Through December 3 - Third Party at CTRL+SHFT. In a Silicon Valley in which women are vastly under-represented (and often grossly underestimated), curator Tanya Gayer's group show is a breath of fresh ionized air. She has brought together artists who are not only technically proficient — Rhonda Holberton's device that cuts cell phone usability within a certain radius is also a sculpture of minimalist beauty — but also approach today's technological landscape with a keen feminist eye. I loved Angela Washko's video piece Womanhouse (Or: How To Be A Virtuous Woman) Free Will Mode #3 that chronicles various sadistic scenarios from The Sims evoking modern anxiety. Likewise Lark Buckingham's brilliant film Tattle-Tale Heart imagines the complexity of a near future in which our wearables reveal our unedited feelings direct to social media, a gamification of emotion. Contemporary marketers are keen to track our every movement online or off in the interest of trying to generate more capitalist consumption, but these artists insist we are far more than the sum of our data points.
Reggie D. White, Jasmine St. Clair, Clinton Roane, Andy Lucien, Brittany Bellizeare
Through November 27 - The Last Tiger in Haiti at Berkeley Rep. Jeff Augustin's beautiful new play is a tribute to the power of storytelling and an important reminder that there's plenty going on in the world that still needs attention outside of our own country's very serious problems. I also just got an email from Berkeley Rep offering $10 off the following performances, and I wanted to share:
Wednesday, November 23, 7pm
Friday, November 25, 8pm
Saturday, November 26, 8pm
Sunday, November 27, 7pm
Click the above Berkeley Rep link to take advantage of the discount. The code ORANGETREE is automatically applied when you click that link and choose one of the above performances. The fine print: This offer is valid for the above performances of The Last Tiger in Haiti, for seats in sections A and B only. It cannot be combined with any other offer or discount, and sorry, it’s not retroactive.
Through November 27 - Lana Williams: Quiet Riot at Interface Gallery. In this small but very mighty show Williams lets no standard frame contain her, with her pieces seeming to strain at their limits and sometimes bursting clean out of their confines entirely. The quartet of artworks offer a powerful metaphor for what any marginalized person might feel carving out a place in society, and they take on major added significance given recent current events. I kept feeling a shiver running down my spine as I engaged with them this weekend in Interface's intimate space. Williams has created work that can neither be defined as mere painting or as sculpture, but inhabits a rich and unique existence in between.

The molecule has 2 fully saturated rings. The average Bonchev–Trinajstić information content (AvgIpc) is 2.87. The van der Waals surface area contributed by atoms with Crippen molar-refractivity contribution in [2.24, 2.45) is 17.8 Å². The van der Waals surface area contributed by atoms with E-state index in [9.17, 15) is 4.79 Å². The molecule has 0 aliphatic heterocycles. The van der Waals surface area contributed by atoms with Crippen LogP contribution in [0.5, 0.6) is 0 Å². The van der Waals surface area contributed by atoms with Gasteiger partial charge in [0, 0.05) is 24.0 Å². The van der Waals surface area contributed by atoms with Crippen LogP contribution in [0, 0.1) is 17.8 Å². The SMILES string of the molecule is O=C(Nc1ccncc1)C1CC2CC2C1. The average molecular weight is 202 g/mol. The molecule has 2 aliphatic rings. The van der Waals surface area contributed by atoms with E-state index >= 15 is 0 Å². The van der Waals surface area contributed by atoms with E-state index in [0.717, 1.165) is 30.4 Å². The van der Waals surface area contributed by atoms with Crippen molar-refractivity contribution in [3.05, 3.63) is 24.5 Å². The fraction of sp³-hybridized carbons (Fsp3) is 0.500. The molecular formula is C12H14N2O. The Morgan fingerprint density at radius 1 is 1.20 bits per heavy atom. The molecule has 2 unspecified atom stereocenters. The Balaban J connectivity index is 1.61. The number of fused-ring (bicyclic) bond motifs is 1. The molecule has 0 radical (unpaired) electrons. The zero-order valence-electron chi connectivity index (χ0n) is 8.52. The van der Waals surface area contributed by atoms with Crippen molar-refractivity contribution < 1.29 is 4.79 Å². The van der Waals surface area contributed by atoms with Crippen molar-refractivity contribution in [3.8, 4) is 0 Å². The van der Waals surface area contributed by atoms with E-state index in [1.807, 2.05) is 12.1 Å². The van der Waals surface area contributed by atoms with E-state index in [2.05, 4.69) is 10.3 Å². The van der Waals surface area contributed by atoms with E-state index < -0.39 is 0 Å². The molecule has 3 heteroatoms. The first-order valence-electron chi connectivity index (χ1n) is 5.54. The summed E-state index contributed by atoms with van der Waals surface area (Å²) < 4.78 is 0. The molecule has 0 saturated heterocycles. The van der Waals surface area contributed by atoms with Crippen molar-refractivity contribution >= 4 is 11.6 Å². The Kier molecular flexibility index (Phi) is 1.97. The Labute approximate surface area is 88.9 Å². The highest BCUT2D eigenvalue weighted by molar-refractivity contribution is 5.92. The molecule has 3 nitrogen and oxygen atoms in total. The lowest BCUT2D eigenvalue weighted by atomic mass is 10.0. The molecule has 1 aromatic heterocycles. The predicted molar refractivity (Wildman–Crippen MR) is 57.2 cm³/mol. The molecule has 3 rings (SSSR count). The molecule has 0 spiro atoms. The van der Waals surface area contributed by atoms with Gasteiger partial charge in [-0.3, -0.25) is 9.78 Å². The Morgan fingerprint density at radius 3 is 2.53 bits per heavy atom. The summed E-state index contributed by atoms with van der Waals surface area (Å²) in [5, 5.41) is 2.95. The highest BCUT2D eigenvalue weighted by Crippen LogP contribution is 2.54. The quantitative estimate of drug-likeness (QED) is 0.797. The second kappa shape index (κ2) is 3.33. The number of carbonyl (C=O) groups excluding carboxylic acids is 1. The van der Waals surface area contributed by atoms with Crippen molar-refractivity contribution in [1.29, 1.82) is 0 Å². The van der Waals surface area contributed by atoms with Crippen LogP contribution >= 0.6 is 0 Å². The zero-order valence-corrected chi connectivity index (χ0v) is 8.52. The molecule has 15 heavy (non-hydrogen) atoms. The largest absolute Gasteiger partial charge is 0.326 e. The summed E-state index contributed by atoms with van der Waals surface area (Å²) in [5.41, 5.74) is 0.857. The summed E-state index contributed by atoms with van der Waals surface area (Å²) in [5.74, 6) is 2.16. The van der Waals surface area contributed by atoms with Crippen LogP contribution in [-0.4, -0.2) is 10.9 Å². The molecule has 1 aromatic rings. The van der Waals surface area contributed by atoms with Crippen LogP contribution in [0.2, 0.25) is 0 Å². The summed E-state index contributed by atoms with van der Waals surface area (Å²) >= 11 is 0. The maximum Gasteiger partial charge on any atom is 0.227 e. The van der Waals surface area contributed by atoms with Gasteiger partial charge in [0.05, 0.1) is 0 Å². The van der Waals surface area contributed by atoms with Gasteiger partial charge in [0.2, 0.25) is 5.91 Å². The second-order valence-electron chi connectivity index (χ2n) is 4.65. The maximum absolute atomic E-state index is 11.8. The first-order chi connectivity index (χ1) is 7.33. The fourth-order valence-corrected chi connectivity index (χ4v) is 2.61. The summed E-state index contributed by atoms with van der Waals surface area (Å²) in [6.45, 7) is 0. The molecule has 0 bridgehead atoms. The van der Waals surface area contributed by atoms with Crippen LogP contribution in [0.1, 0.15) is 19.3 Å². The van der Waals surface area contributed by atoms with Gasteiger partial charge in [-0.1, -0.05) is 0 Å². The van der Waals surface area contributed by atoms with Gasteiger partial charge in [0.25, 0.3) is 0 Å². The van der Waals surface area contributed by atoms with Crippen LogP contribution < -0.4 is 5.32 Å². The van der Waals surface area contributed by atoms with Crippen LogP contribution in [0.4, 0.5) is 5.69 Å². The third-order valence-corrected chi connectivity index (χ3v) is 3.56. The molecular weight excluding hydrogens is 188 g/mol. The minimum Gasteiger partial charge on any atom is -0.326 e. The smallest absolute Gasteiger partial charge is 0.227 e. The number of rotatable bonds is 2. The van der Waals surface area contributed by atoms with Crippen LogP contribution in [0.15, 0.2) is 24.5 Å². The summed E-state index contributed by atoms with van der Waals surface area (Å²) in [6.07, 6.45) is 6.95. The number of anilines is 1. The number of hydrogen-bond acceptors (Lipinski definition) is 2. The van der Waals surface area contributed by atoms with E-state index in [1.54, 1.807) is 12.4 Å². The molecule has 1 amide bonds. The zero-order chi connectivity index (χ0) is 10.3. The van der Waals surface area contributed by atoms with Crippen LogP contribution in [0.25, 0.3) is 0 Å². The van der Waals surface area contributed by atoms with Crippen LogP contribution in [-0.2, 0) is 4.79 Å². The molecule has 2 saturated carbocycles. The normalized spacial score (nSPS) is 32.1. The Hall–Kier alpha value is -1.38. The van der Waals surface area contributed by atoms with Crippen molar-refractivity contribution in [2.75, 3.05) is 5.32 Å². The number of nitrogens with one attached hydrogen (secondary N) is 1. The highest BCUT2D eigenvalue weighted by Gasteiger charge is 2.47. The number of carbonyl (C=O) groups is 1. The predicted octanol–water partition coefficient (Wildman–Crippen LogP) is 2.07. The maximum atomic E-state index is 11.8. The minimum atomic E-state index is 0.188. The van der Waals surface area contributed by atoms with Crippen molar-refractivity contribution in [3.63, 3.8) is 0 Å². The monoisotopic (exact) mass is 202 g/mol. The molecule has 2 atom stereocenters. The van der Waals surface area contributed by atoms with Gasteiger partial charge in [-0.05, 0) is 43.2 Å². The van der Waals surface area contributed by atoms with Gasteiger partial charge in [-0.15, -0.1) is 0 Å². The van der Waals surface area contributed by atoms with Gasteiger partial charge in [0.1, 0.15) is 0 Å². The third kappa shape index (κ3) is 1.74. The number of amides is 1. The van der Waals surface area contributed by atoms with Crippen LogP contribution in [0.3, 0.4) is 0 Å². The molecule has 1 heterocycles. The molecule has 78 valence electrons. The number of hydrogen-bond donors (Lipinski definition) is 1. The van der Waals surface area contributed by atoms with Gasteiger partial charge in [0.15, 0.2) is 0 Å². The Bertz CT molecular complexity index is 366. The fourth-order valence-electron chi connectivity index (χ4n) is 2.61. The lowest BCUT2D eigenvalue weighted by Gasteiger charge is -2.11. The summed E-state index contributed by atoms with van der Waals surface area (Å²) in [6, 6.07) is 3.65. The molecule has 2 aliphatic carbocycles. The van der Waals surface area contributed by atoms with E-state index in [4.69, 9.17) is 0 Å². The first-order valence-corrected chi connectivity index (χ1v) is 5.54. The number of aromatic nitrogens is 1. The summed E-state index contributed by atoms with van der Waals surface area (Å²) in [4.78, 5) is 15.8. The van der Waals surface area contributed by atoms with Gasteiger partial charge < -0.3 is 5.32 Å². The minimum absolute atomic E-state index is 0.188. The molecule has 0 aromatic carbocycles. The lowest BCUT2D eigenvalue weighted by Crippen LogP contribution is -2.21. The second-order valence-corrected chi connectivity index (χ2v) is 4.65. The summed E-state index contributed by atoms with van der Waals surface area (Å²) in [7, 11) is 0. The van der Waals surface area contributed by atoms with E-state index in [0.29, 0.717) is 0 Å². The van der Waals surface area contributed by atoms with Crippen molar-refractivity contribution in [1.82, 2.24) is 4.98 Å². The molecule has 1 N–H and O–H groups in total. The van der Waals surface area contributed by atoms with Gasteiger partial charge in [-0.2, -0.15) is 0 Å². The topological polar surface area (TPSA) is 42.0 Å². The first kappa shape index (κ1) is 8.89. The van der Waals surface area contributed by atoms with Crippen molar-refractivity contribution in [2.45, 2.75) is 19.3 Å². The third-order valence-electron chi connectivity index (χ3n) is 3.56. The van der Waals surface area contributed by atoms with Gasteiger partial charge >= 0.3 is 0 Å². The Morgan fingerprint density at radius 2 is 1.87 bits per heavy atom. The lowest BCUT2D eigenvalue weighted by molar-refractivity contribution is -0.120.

Through November 20 - Our Enemies: Lively Scenes of Love and Combat at Thick House. I was already planning to give this new Golden Thread production a rave after seeing it last weekend. Then Tuesday happened, and suddenly a play about contemporary Arab American identity seems especially urgent. The spectacular Denmo Ibrahim is riveting as Noor, an Egyptian American writer who is shopping around her romance novel only to find that one potential publisher wants to market her in a more political manner than she is comfortable with. Meanwhile Noor's boyfriend Gamal (James Asher) is starting to act out on his distaste for how certain Arab Americans are portraying themselves in the media, particularly targeting young author Mohsen (Kunal Prasad) and a local sheikh (Munaf Alsafi). Playwright Yussef El Guindi masterfully weaves together the characters' interlocking tales, skewering how the media often reduces Muslims to one-dimensional caricatures and allowing for complexity in the exchanges in his own script. No one comes out perfect, which is perfect because no one is.